A new lease of life for a 220-year-old
Saint George’s Arts and Heritage Centre
A new lease of life
Saint George’s Arts and Heritage Centre is located in the former Church of Ireland parish church in Mitchelstown, Ireland. It's a three-minute drive from Junction 13 on the M8 - 40 minutes from Cork - 30 minutes from the Rock of Cashel - 15 minutes from Fermoy - 30 minutes from Mallow. Saint George's was deconsecrated in August 2017. Saint George's is owned by a not-for-profit company limited by guarantee. It purchased the building from the Church of Ireland in April 2019.
The Board of Directors are conserving the building which has been converted into a dynamic venue for a wide range of arts, cultural, heritage, tourism and civic-based activities including a dedicated archive and library. To achieve this goal, we are raising €1.3 million. We are delighted to say that in June 2020, the Depertment of Arts, Heritage and the Gaeltact allocated €116,000 towards the cost of re-roofing the entire building, of which the total cost is €235,000. We are now in the process of fundraising to cover our costs on the re-roofing. We have already received considerable financial and technical support from Cork County Council and Ballyhoura Development. The remainder of the fund of €1.3 is being raised through donations, sponsorship, fundraising events and other activities.
Please hit the donate and/or volunteer button and join us on the adventure.
Be part of something that is already making a difference to the cutural landscape of the North Cork, Ballyhoura and Galtee regions.
€1.3 million restoration project
Saint George’s is available to anyone interested in the arts, culture and heritage. It is also available for other activities including civil marriages, conferences and meetings. The former church is owned by a not-for-profit company, which is actively developing the centre as Mitchelstown's cultural and historic venue.
The first phase of the project has included cleaning external facades, intrnal restoration of the steeple, interior re-decoration and various repairs and improvements to facilities. The roof has not undergone any significant refurbishment since 1884 and loses slates regularly, so this is a priority for future funding. Meanwhile, slates have been repaired and most water ingress has been stopped (most of the time). However, almost every heavy downpour brings water dripping through the roof. The current estimate for a new roof is €235,000. The steeple, stairs and schoolroom are damaged by wet and dry rot, which has destroyed some other wooden features of this part of the building. The steeple hasn’t been repaired in over a century. The bell and bell-ringer's room hae undergone a complete restoration during August, September and October 2019, resulting in the bell being run properly for the first time in decades. Between April 2019 and November 2019 a tremendous amount of work was carried out inside and outside the building which has transformed its appearance and made it more inviting to the public.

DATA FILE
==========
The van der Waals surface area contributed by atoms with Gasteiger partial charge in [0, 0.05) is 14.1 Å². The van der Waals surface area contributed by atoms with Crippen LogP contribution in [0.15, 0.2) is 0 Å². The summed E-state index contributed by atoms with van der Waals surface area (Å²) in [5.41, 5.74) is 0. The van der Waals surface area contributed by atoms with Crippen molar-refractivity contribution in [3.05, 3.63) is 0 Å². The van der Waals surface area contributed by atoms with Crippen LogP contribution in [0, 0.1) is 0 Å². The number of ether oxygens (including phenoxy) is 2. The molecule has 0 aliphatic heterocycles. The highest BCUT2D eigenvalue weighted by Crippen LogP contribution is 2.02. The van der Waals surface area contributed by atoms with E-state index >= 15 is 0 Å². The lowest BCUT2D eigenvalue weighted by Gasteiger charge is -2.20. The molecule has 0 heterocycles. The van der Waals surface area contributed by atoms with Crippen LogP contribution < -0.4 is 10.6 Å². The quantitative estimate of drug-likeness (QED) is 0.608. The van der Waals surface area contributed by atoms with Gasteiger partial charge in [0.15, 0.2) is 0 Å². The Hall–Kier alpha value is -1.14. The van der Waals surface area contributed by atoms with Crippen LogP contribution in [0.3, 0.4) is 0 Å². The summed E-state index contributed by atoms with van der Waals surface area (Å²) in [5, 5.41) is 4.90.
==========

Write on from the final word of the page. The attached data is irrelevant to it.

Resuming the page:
All external stonework needs re-pointing. Internal walls need re-plastering, decorating and painting. We intend to restore the organ which is reputed to be the oldest in County Cork and one of the oldest in Ireland. Other works will include restoration of the clear-glass windows, leaded windows, stained-glass windows and doors. We must refurbish all existing wooden and tiled floors in the nave, where sections of the decorative wall panelling has been attacked by dry rot and woodworm. In our first three months of ownership, we restored and modernised the Vestry into a meeting room and it is planned to convert the schoolroom into an office and reception area. An upstairs room will be converted into a quiet space for reading and listening to music. We hope to heat and power the centre with the help of green technologies. We plan to retain most of the existing pews but hope to raise funds to provide them with comfortable cushions thereby adding to the comfort of our patrons. To do all of what we hope to achieve will require €1.3 million and thousands of volunteer hours to do as much work as we can at minimal expense.
As part of the project, the main body (nave) of Saint George’s is being used as an exhibition space for creative arts, photography, sculpture and other arts-related activities. We hope to attract a very wide range of exhibitions by local, national and international craftspeople.
If you are interested in running arts or similar creative activities in please contact us.
The centre is a focal point for historical, genealogical, cultural and heritage events. An interactive interpretive area will tell the story of the region over the centuries. Topics will include the development of the town, the Galtee Mountains and the history of Mitchelstown Castle and the Kingston estate.
This dedicated space will also provide a permanent display for the priceless coats of arms of Mitchelstown Castle.
Saint George’s will become a unique focal point for theatrical, dramatic and musical activities including Irish song music and dance.
Our first event was a choral night on 18th May 2019 which was led by the Lismore Choir and Eamonn Walsh, who is one of Ireland’s new and upcoming singers. The concert was the first of a number of very successful events at Saint George's
Saint George’s is available for civil weddings and funerals. It is also an unique venue for conferences, business and community meetings, lectures and other activities where a special space is needed.
Please note that religious ceremonies are not allowed in Saint George's. Catering is available by request.